So many people derail the movement, invalidate the movement, alienate and dehumanize the movement, that it’s ironic to me that so few people actually know what the movement is about. It’s that mob mentality in action, I guess, where so many people believe what their peers say rather than forming an opinion for themselves by doing, you know, research.

I’m not about to enable that behavior, but I will tell you what it means to me.

It means that my people–Black people–are treated as less than human in how they are interacted with, directly and indirectly. Specifically in America, that inequality in perceptions of deserved human dignity and respect is glaringly obvious especially when you look at the police and ‘justice system.’

Now I need you to realize, I’m writing this out of pressing, suffocating grief. I’m not about to be objective. I don’t have that luxury, nor do I have any desire to coddle a society who refuses to see how it is enabling a violently murderous demonic system that is killing. my. people.

We are shot dead for shopping. Murdered for playing with toys. Raped for driving. Assaulted for asking for help. Arrested and harassed for spending time with families. Assaulted for going home. Shot for opening our doors. Assaulted for going to pool parties. Killed for driving… anywhere. Or, just being in a car. Assaulted for avoiding accidents. Murdered for asking questions. Murdered for knowing too much about how our police profile and react violently to their stereotyping. Murdered for not realizing we’re not full-humans in society’s eyes. Murdered for walking down the street. Murdered for walking in our neighborhoods. Murdered for going through a drive thru. Murdered for having a mental illness. Murdered murdered murdered murdered murdered murdered murdered murdered murdered murdered murdered.

And then, as if that’s not enough of a dehabilitating tragedy of our existence, our murderers, our assaulters, our rapists, our harrassers walk free. 

But you’re telling me all lives matter? All lives should matter. All lives do not. That is evident in how you continue to erase our cries of grief, frustration, anger, pain when yet another Black body lies dead with a cop caught on camera murdering them.

You want to know how to be a better citizen? How to help make the world a better place?

Hold these murderers accountable.

Stand with us as we grieve. Shout with us as we call for change. Create space for us. Support us. Change this with us so that there are no more Black bodies lying in street from another police murder. Because this is unacceptable, and if you are silent about my pain your have chosen the side of my oppressor. Because it could be me next.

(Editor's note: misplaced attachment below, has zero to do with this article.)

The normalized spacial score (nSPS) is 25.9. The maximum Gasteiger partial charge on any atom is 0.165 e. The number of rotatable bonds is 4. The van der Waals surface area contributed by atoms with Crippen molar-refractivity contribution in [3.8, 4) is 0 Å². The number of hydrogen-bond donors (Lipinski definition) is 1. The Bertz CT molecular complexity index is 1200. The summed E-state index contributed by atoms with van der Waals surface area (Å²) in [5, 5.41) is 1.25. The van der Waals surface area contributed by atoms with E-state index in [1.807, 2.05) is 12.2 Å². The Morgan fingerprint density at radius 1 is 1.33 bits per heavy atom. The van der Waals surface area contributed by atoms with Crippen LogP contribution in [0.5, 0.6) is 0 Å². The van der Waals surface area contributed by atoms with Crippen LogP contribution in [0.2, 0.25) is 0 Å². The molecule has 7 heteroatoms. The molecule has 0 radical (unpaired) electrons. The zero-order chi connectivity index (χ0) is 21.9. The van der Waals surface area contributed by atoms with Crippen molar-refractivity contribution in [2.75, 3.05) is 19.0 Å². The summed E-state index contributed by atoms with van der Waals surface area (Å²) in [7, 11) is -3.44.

#AltonSterling ❤


Put the Goddamn Space in: “transwoman” “transfeminism” “transmasculine” etc (language politics #1)

Fantastic post on trans identities and why the [space] is so important. Read and enjoy and let’s chat about it on Facebook!

Taking Up Too Much Space

When I read Whipping Girl, I didn’t think that “transwoman” (without the space) was insulting/ungendering/whatever, but she’d asked for folks to stop, to put a space in between and make it two words, and so I did.

Now, I’m amazed that I *ever* thought it was ok.

There are two basic problems.

1)Asymmetry and [cis] as unspecified default

The first problem lies primarily in the asymmetry in usage of “trans(wo)man” and “cis(wo)man”–the fact that whenever women who are transsexual are being spoken of, that ‘trans’ must always be specified even when it might seem clear from context–whereas in speaking of women who are cissexual, there’s no need to say ‘cis’ unless we are talking in a trans context–even if we specifically mean cis women. …That is to say, were we to accept the one-word terminology, there would be “transwomen” who are almost always referred to as “transwomen”, but “ciswomen” are…

View original post 482 more words

On love and epiphanies

I’m coming down from a high – a revolution of the mind that has shifted my identity on a molecular level. It has been a slowly gathering avalanche of self-actualization and empowerment that brought peace, understanding and energy in a way that I didn’t think possible. Let me explain.

So if you follow me on Facebook, you saw my post yesterday about a few recent epiphanies… and these are realizations that apply to humans, not just people with my intersectional experience.

1. The people that love you may only conditionally support you. You have to decide whether or not you can (or will) change those rules or leave.

Leading up to this week, I have been thinking a lot about who I surround myself with. Who is in my corner, who’s off to the side, who flits in and out as they please. And who is a vital part of my life. I’ve had to take a step away, reach back into my memory, and take painfully honest snapshot of my “crew”.

I was a Shakespeare nerd growing up and in my favorite sonnet 116 he writes,

Let me not to the marriage of true minds
Admit impediments. Love is not love
Which alters when it alteration finds,
Or bends with the remover to remove:
O no; it is an ever-fixed mark,
That looks on tempests, and is never shaken;